Wherein I’ll catch the conscience of the King.
One of the many iconic lines from Shakespeare’s Hamlet. I studied this play at A-Level, and saw Jonathan Slinger star as the brooding prince back in 2013 at the Royal Shakespeare Theatre. At the time, I found this an incredible performance of Hamlet, but now find myself in awe of the RSC’s latest production.
As it stands, I am hoping to do my dissertation on the representation of minorities in Shakespeare’s plays, so when I heard that a West African spin was being brought to Hamlet, I simply couldn’t pass up the opportunity.
Simon Godwin directed this colourful, moving spectacle of a play, with Paapa Essiedu playing Hamlet. It was somewhat surprising to find the play still set in Denmark, a stereotypically white country; however, Shakespeare’s Denmark was more British than European in places, so we can let Godwin have this one. The production greatly differed from the expectations created by the poignant trailer released on YouTube, but this does not mean it even slightly disappointed.
Esseidu played a phenomenal Hamlet. I may even venture to admit that his is my favourite portrayal of the role so far. He managed to balance the unquestioning intelligence of the prince with intense emotions and accessible humour without losing control of the character, as is common with such a complex role.
On the night that I visited the theatre, Marieme Diouf played an incredibly striking portrayal of poor Ophelia. From the beginning, she is beautifully composed, a very intelligent, somewhat sassy character who is chronically lovesick. However, when her madness hits, she appears onstage in rugged, dirty and ill-fitting clothing, with her hair loose. She showed obvious signs of distress, with fits of rage and violence towards the other characters, as well as ripping out her own hair as an interpretation of the ‘deflowering’ scene.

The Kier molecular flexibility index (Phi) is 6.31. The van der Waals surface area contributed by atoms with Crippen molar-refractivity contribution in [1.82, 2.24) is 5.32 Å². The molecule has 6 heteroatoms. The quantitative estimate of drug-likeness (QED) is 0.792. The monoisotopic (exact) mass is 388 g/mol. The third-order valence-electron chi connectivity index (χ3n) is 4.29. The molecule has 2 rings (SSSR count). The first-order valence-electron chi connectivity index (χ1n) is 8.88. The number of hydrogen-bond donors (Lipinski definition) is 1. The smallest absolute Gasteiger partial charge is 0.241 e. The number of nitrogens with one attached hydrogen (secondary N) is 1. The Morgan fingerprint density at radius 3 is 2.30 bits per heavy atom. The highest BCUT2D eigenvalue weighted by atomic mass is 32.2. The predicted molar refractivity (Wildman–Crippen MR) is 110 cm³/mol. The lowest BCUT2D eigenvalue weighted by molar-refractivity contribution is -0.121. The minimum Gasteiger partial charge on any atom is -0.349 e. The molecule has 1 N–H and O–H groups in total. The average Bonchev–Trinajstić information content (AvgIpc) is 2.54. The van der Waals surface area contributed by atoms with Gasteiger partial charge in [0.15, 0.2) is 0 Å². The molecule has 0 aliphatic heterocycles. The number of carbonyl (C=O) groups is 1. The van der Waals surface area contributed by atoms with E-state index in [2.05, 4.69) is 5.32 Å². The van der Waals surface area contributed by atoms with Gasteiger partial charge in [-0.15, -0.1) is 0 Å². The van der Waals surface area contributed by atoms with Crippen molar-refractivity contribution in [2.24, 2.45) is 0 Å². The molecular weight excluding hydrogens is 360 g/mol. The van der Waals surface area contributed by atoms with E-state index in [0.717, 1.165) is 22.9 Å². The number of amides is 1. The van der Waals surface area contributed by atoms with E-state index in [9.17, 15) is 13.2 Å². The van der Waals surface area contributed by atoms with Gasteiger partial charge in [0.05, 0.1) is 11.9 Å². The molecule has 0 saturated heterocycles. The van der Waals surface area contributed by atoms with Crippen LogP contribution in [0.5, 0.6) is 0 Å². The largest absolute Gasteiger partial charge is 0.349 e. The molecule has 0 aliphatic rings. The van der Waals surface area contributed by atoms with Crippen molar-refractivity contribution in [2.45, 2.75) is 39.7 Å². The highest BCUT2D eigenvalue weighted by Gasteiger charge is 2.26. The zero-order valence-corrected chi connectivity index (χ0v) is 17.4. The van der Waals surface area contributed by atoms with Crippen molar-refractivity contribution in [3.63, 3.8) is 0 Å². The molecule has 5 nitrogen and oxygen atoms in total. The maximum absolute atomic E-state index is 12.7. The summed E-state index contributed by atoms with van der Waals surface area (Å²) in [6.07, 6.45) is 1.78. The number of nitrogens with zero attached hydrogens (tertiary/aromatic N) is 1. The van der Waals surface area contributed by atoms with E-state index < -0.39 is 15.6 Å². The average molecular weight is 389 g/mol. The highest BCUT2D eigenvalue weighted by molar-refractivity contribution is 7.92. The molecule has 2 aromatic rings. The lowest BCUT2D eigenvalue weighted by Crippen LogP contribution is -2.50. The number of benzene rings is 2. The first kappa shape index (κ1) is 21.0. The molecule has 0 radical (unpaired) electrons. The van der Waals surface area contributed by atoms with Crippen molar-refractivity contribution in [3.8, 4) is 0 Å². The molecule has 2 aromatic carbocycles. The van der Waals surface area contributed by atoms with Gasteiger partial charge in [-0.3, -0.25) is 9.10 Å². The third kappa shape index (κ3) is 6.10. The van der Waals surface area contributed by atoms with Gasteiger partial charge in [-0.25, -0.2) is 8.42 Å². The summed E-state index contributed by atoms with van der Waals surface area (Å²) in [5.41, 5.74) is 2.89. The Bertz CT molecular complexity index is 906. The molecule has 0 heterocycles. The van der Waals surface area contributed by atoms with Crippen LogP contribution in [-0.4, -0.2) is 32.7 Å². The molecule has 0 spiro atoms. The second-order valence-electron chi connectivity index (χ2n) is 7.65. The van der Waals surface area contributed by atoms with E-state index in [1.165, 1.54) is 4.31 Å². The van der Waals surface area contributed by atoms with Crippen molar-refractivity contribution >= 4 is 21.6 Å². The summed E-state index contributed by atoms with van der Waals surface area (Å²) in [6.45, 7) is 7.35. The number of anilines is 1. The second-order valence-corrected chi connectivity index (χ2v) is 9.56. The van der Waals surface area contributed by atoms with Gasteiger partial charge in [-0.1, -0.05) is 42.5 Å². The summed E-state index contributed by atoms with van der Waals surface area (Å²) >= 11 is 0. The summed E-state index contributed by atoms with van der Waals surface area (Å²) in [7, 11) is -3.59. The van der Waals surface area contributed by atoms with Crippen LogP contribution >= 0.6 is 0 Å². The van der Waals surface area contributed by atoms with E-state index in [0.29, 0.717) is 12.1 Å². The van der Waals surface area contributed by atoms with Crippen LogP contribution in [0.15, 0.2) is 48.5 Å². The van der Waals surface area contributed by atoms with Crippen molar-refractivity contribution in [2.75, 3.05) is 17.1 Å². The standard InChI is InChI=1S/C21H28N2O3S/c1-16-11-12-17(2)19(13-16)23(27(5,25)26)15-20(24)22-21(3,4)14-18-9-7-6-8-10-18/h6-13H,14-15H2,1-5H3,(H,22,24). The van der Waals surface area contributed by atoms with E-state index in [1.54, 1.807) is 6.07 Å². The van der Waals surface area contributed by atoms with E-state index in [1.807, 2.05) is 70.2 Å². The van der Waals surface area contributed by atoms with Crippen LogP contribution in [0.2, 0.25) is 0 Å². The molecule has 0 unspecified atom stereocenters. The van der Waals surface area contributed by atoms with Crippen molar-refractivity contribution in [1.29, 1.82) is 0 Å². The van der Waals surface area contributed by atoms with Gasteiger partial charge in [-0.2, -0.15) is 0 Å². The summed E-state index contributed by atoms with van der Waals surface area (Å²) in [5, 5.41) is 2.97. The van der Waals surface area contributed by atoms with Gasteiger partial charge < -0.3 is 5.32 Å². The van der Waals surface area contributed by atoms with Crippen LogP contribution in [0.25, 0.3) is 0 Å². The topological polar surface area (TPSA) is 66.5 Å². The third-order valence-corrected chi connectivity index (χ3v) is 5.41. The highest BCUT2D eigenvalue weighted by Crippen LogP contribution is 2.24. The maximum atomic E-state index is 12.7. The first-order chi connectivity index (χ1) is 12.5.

The accompanying music with this production made it incredibly memorable. This particularly was the case in the graveyard scene. Traditionally, this is a bit of a lost scene, with obscene, out-dated jokes, although Godwin managed to fully revive the scene and all its meaning. The gravediggers (Ewart James Walters and Doreene Blackstock) appear onstage, digging out Yorick’s grave and merrily singing and using the bones as microphones, highlighting the irony of the situation in a way that usually fails to be communicated.
Another key factor in this play was indeed race. You cannot review this production without mentioning the terrible twosome, Rosencrantz (James Cooney) and Guildenstern (Bethan Cullinane). Interestingly, Godwin had chosen to cast these two characters as the only two in the entire cast who were Caucasian. This truly made them stand out, and appear as though they did not belong in Elsinore Court, supported by their rebellious behaviour, such as smoking marijuana onstage (much to Polonius’ (Cyril Nri) disgust). This portrayed a very specific image about white people, as they were dishonest, corrupt and somewhat underdeveloped characters in this play. Ironically, it could be argued that this is a reversal of the norm for black casting in drama.
Hamlet was coming to the end of its run when I went to see it, but there are always fantastic shows on at the RSC. For tickets, visit their website or call 01789 403493. People aged between 16 and 25 can also get £5 tickets through the RSC Key.